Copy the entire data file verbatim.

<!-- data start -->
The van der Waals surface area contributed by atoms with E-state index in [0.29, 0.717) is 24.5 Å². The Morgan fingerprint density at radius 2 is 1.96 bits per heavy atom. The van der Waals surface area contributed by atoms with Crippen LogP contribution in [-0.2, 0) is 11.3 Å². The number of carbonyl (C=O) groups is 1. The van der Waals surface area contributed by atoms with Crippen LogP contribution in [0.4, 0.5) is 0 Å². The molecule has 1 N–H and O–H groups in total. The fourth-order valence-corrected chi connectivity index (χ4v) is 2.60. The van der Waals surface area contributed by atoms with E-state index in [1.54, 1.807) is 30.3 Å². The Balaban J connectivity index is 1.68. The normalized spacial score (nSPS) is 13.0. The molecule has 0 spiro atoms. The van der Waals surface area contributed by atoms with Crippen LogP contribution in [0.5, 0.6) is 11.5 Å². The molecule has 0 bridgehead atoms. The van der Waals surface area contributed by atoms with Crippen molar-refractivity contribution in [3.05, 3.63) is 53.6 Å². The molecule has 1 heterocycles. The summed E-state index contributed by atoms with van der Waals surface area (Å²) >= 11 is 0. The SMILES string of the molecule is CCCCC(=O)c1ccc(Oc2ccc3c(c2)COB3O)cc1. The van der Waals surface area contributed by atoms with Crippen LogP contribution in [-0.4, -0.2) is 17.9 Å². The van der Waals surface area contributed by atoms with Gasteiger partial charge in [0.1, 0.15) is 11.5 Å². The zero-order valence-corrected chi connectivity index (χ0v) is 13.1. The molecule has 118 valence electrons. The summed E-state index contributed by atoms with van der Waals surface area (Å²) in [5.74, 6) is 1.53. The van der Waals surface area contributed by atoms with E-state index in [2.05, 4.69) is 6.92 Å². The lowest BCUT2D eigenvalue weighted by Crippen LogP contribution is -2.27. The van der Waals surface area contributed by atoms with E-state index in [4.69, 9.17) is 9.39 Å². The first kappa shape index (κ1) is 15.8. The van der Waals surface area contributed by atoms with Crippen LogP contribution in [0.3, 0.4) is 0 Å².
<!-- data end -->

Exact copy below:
The van der Waals surface area contributed by atoms with E-state index in [0.29, 0.717) is 24.5 Å². The Morgan fingerprint density at radius 2 is 1.96 bits per heavy atom. The van der Waals surface area contributed by atoms with Crippen LogP contribution in [-0.2, 0) is 11.3 Å². The number of carbonyl (C=O) groups is 1. The van der Waals surface area contributed by atoms with Crippen LogP contribution in [0.4, 0.5) is 0 Å². The molecule has 1 N–H and O–H groups in total. The fourth-order valence-corrected chi connectivity index (χ4v) is 2.60. The van der Waals surface area contributed by atoms with E-state index in [1.54, 1.807) is 30.3 Å². The Balaban J connectivity index is 1.68. The normalized spacial score (nSPS) is 13.0. The molecule has 0 spiro atoms. The van der Waals surface area contributed by atoms with Crippen LogP contribution in [0.5, 0.6) is 11.5 Å². The molecule has 0 bridgehead atoms. The van der Waals surface area contributed by atoms with Crippen molar-refractivity contribution in [3.05, 3.63) is 53.6 Å². The molecule has 1 heterocycles. The summed E-state index contributed by atoms with van der Waals surface area (Å²) >= 11 is 0. The SMILES string of the molecule is CCCCC(=O)c1ccc(Oc2ccc3c(c2)COB3O)cc1. The van der Waals surface area contributed by atoms with Crippen LogP contribution in [-0.4, -0.2) is 17.9 Å². The van der Waals surface area contributed by atoms with Gasteiger partial charge in [0.1, 0.15) is 11.5 Å². The zero-order valence-corrected chi connectivity index (χ0v) is 13.1. The molecule has 118 valence electrons. The summed E-state index contributed by atoms with van der Waals surface area (Å²) in [5.74, 6) is 1.53. The van der Waals surface area contributed by atoms with E-state index in [2.05, 4.69) is 6.92 Å². The lowest BCUT2D eigenvalue weighted by Crippen LogP contribution is -2.27. The van der Waals surface area contributed by atoms with E-state index in [4.69, 9.17) is 9.39 Å². The first kappa shape index (κ1) is 15.8. The van der Waals surface area contributed by atoms with Crippen LogP contribution in [0.3, 0.4) is 0 Å².